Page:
Dual-lens Asus ZenFone 4 and ZenFone 4 Max are coming to the UK

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Dual-lens phones are the new in thing, and you don't need to buy an iPhone X or Samsung Galaxy Note 8 to get one, as the feature is starting to move from high-end handsets to mid-rangers, like the upcoming Asus ZenFone 4 and Asus ZenFone 4 Max, both of which have been announced for the UK.

The ZenFone 4 will set you back £449 and comes with a 12MP f/1.8 aperture main camera with optical image stabilisation, paired with an 8MP wide-angle secondary lens, with the latter letting you fit more in your shot than a typical smartphone camera can manage.

The ZenFone 4 also sports an 8MP front-facing camera and a 5.5-inch 1080 x 1920 AMOLED screen. It’s powered by a mid-range octa-core Snapdragon 630 chipset and 4GB of RAM, there’s 64GB of storage, plus a microSD card slot, and it runs Android Nougat.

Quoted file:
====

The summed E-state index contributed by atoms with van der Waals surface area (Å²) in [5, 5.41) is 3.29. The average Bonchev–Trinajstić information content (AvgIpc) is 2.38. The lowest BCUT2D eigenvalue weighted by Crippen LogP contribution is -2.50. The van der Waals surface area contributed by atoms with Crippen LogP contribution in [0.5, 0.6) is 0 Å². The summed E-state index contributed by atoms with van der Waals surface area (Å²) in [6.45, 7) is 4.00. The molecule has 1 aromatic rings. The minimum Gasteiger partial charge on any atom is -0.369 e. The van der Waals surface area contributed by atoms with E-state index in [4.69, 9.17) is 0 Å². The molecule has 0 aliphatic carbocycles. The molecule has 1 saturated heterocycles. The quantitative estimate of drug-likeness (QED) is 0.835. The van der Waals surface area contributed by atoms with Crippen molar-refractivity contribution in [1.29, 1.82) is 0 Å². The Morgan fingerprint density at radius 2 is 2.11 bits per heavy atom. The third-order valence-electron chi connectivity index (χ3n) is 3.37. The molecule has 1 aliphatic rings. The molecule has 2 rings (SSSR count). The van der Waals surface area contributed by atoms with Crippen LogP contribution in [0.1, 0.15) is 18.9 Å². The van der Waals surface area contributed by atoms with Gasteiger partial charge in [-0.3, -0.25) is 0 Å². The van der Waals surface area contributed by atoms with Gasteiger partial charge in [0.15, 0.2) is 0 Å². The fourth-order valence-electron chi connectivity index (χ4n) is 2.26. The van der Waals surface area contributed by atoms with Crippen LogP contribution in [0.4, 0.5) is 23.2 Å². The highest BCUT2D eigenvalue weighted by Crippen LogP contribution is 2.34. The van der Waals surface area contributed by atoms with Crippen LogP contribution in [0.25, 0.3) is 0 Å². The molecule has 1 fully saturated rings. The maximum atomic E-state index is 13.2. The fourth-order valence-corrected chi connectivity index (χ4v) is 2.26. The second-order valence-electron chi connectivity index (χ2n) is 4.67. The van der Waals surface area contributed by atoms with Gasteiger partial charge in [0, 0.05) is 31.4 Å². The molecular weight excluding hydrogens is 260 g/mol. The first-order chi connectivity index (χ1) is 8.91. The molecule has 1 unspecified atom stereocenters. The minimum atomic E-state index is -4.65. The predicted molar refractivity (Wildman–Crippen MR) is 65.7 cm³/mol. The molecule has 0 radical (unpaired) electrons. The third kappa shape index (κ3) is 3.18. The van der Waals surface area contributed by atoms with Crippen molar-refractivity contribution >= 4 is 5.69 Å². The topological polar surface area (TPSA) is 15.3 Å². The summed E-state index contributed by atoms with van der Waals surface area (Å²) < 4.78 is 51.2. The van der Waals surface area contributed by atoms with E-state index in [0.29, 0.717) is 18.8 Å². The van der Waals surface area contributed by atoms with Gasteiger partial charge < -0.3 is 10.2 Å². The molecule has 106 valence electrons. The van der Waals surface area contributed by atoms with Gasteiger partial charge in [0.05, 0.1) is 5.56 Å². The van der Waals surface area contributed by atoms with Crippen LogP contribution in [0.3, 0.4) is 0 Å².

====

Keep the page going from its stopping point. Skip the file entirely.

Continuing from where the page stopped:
There’s also a reasonable size 3,300mAh battery, a fingerprint scanner and dual speakers for stereo sound, all wrapped up in an aluminium and glass body.

Bigger battery, similar screen

The Asus ZenFone 4 Max meanwhile is oddly neither larger nor more powerful, in fact with a 5.5-inch 1080 x 1920 LCD screen it’s the same size (though the body dimensions differ slightly) and with an octa-core Snapdragon 430 chipset and 4GB of RAM it’s less powerful.

It does have some things going for it though, including a massive 5,000mAh battery – which is the actual reason for the max in the name.

It also has a 13MP dual-lens wide-angle camera, while the other specs and features are similar to the standard ZenFone 4, including an 8MP front-facing camera, a fingerprint scanner, 32GB or 64GB of storage, a microSD card slot, Android Nougat and a metal body.

There’s no word yet on the price of the Max, nor an exact release date for either phone, but you should be able to buy them soon.

James is a freelance phones, tablets and wearables writer and sub-editor at TechRadar. He has a love for everything ‘smart’, from watches to lights, and can often be found arguing with AI assistants or drowning in the latest apps. James also contributes to 3G.co.uk, 4G.co.uk and 5G.co.uk and has written for T3, Digital Camera World, Clarity Media and others, with work on the web, in print and on TV.